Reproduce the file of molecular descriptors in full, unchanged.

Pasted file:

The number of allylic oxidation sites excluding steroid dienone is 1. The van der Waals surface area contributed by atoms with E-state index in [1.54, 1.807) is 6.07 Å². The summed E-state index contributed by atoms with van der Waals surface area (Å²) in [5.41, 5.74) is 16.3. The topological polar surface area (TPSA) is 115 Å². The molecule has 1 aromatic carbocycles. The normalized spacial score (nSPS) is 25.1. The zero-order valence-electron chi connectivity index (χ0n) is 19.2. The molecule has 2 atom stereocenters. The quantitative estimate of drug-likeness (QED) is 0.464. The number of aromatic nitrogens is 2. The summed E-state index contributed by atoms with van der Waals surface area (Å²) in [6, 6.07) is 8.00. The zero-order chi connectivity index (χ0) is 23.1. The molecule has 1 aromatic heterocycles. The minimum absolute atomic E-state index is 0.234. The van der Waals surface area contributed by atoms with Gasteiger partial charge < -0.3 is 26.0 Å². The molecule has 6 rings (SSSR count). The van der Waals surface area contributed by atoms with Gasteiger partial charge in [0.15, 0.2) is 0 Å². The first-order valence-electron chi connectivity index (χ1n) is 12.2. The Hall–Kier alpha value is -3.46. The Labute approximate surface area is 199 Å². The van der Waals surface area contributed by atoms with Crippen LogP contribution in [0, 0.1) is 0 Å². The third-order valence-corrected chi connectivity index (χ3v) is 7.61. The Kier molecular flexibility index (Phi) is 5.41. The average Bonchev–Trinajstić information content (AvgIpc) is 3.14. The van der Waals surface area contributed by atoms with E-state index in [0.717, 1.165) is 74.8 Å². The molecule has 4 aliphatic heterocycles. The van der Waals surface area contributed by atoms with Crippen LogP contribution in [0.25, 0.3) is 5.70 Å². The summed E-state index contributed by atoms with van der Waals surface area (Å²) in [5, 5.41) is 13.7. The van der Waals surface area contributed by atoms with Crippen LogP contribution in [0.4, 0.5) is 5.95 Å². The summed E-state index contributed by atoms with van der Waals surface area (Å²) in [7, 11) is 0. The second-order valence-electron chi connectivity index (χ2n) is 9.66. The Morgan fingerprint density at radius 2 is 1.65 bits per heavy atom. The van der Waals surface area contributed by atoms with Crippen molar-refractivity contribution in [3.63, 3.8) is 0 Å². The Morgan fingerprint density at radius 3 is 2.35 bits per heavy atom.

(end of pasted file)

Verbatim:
The number of allylic oxidation sites excluding steroid dienone is 1. The van der Waals surface area contributed by atoms with E-state index in [1.54, 1.807) is 6.07 Å². The summed E-state index contributed by atoms with van der Waals surface area (Å²) in [5.41, 5.74) is 16.3. The topological polar surface area (TPSA) is 115 Å². The molecule has 1 aromatic carbocycles. The normalized spacial score (nSPS) is 25.1. The zero-order valence-electron chi connectivity index (χ0n) is 19.2. The molecule has 2 atom stereocenters. The quantitative estimate of drug-likeness (QED) is 0.464. The number of aromatic nitrogens is 2. The summed E-state index contributed by atoms with van der Waals surface area (Å²) in [6, 6.07) is 8.00. The zero-order chi connectivity index (χ0) is 23.1. The molecule has 1 aromatic heterocycles. The minimum absolute atomic E-state index is 0.234. The van der Waals surface area contributed by atoms with Gasteiger partial charge < -0.3 is 26.0 Å². The molecule has 6 rings (SSSR count). The van der Waals surface area contributed by atoms with Gasteiger partial charge in [0.15, 0.2) is 0 Å². The first-order valence-electron chi connectivity index (χ1n) is 12.2. The Hall–Kier alpha value is -3.46. The Labute approximate surface area is 199 Å². The van der Waals surface area contributed by atoms with Crippen LogP contribution in [0, 0.1) is 0 Å². The third-order valence-corrected chi connectivity index (χ3v) is 7.61. The Kier molecular flexibility index (Phi) is 5.41. The average Bonchev–Trinajstić information content (AvgIpc) is 3.14. The van der Waals surface area contributed by atoms with E-state index in [0.717, 1.165) is 74.8 Å². The molecule has 4 aliphatic heterocycles. The van der Waals surface area contributed by atoms with Crippen LogP contribution in [0.25, 0.3) is 5.70 Å². The summed E-state index contributed by atoms with van der Waals surface area (Å²) in [5, 5.41) is 13.7. The van der Waals surface area contributed by atoms with Crippen LogP contribution in [0.4, 0.5) is 5.95 Å². The summed E-state index contributed by atoms with van der Waals surface area (Å²) in [7, 11) is 0. The second-order valence-electron chi connectivity index (χ2n) is 9.66. The Morgan fingerprint density at radius 2 is 1.65 bits per heavy atom. The van der Waals surface area contributed by atoms with Crippen molar-refractivity contribution in [3.63, 3.8) is 0 Å². The Morgan fingerprint density at radius 3 is 2.35 bits per heavy atom.